Sunday, May 10, 2015

React over Angular - my take

I took some time to learn React JS in the last few months. I created my little version of todomvc like application, created the same application using React and using Angular. The code lives here:

react-prototype
angular-prototype

Here is what I found. Overall I liked React much more than Angular for the following reasons:

  1. My debugging experience was much better. Angular brings JS into HTML and React brought HTML into JS. At first I cringed a little at the thought of having HTML within JS. As I kept building the application though it was much easier to debug issues. 
    1. First things first -- there was only one file to look at. Nothing more. All my JS and HTML is within one single file. Unlike Angular JS where I had to look at a directive, an HTML and a controller.
    2. JSX caught a lot of errors at compile time. This gave me more confidence. With the angular app I found errors at run time AND after a few hours of that error introduced.
    3. Easier to refactor - The above reasons made it easier to refactor the code as well.
  2. Componentization came naturally. With this I mean creating web components that can be distributed and reused much more easily. Again - having a single file helped a lot. I will be writing more about componentization in later posts.
  3. React definitely had a very small learning curve, much smaller than angular. It was much easier to explain React than Angular to my friends who knew nothing about both.
  4. Aligns well to Page Object pattern that is popular in testing circles. Although this is not the best of the reasons - it is worth a mention.
  5. The idea behind React makes complete sense. The part that model is the state and HTML is the projection of state and that only part of HTML that has changed is the one that is modified.
So - would I use React on my next project? This is a difficult question to answer. I would certainly advocate for it. A lot depends on the organization / project though. If there are Angular / any other framework experts out there and things are done well - there is no need to rock the boat.

Sunday, August 3, 2014

Fuzzy Avenger

My latest new project on Github is Fuzzy Avenger.
https://github.com/daveayan/fuzzy-avenger


Why was this created?

This project started off as a learning exercise. This weekend I wanted to learn Akka with Java. In the process I created this github project to capture my learnings. The folders one - five in here is where that learning was captured. As I did that I realized a simple utility can be created that can be used with any traditional java code - specially unit tests or just for curious minds. This utility will process a list, apply a long running function (like making service calls) to each element in the list, capture results, aggregate them and will return the results. The results will be returned in the order - one for each element in the input list. Thus, this utility was created.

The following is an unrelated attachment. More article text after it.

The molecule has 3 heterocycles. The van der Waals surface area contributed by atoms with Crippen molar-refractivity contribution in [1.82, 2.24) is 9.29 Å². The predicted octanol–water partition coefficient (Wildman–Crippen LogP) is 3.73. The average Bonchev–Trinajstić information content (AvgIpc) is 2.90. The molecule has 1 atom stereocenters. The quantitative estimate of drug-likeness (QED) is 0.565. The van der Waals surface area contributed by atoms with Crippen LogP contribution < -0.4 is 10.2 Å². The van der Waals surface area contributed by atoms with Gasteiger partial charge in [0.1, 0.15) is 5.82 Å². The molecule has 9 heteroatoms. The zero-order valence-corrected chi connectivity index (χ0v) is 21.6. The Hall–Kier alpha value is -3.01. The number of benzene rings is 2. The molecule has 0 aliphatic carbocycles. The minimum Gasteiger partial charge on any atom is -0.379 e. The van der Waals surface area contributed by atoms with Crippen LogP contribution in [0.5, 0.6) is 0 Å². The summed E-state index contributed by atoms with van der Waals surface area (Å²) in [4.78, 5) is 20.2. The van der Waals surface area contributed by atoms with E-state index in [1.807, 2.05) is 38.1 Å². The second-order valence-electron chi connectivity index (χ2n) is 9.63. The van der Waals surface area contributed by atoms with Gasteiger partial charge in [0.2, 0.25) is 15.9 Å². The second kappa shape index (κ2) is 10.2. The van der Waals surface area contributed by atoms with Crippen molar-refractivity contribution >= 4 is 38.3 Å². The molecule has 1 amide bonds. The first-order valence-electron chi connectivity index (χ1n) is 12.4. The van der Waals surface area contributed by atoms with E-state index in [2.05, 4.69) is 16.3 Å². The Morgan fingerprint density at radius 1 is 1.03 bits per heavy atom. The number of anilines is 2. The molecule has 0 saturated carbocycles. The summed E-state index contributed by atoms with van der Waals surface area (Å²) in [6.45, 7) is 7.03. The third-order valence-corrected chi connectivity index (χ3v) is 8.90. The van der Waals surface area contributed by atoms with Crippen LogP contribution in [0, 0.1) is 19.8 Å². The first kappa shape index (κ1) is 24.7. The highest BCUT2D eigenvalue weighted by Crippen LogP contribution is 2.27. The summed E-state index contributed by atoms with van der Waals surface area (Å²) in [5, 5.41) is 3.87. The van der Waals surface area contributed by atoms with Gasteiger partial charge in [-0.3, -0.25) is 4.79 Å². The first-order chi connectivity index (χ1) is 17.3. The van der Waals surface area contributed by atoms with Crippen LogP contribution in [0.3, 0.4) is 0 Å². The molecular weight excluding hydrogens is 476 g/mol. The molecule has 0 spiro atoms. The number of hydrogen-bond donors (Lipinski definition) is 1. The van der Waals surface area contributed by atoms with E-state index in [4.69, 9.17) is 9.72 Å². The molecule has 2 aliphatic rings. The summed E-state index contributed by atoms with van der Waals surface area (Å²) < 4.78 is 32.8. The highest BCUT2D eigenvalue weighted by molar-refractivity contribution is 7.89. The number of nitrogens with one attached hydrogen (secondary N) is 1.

Why would I use this?

I would recommend not to use this in production code, yet.
Use this utility in your unit tests to exercise parallel processing / concurrency. For curious minds - to try out some instrumentation on your services For learning To provide me some feedback, if this is interesting, helpful and what updates can be made

Thursday, April 24, 2014

Everyday Math from McGraw Hill Education

These days I am working on the version 4 of the Everyday Math program with McGraw Hill Education. The marketing team here prepared this video about the product we are building these days. The product is Everyday Math 4 that is targeted to students and teachers for grades K-6 and this will be launching in June for the 2014-15 school years.
The video features the authors of the EM, product sponsors, UX designers and academic designers from the Chicago office and showcases the product we are building.


More information on Everyday Math program: 

Friday, April 19, 2013

Presentation at Quest 2013

Terry and I were at the Quest Conference 2013 in Chicago this week. We met several professional and people in the field of QA and also did our presentation.

The slides are here:
https://docs.google.com/file/d/0ByNrq5n2aTScN0UtbS14X1pJVVU/edit?pli=1

Monday, November 19, 2012

Technical Skills for BA's and QA's

What kind of technical skills do BA's and QA's need? Terry and I had a good discussion on this quite a few times in the last year. Her recent email to the group soliciting feedback and ideas sparked a really good email conversation. Here is my take on this topic.

I think the technical skills needed by BA's and QA's depend a lot on Intranet / Internet system as well. With an internet system used by users all over the country / world BA's and QA's would need more technical skills around what are the minimum system requirements. Do we support multiple browsers / devices, what are the compatibility criteria and options. What are the trends in browser usage? What new technologies are coming in marketplace that may need to be accounted for - example, new version of Android or ipad mini :) If there is a new version of TinyMCE editor available do we upgrade? What does it buy us? etc

In an intranet system we may have a much more predictable user base. The technology standards are governed by a company wide "standards board" of some kind. This takes away the need BA's and QA's to know some of these technical items. In an Internet system where the user base is sampled and the technology terrain keeps changing much faster BA's and QA's need more technical skills.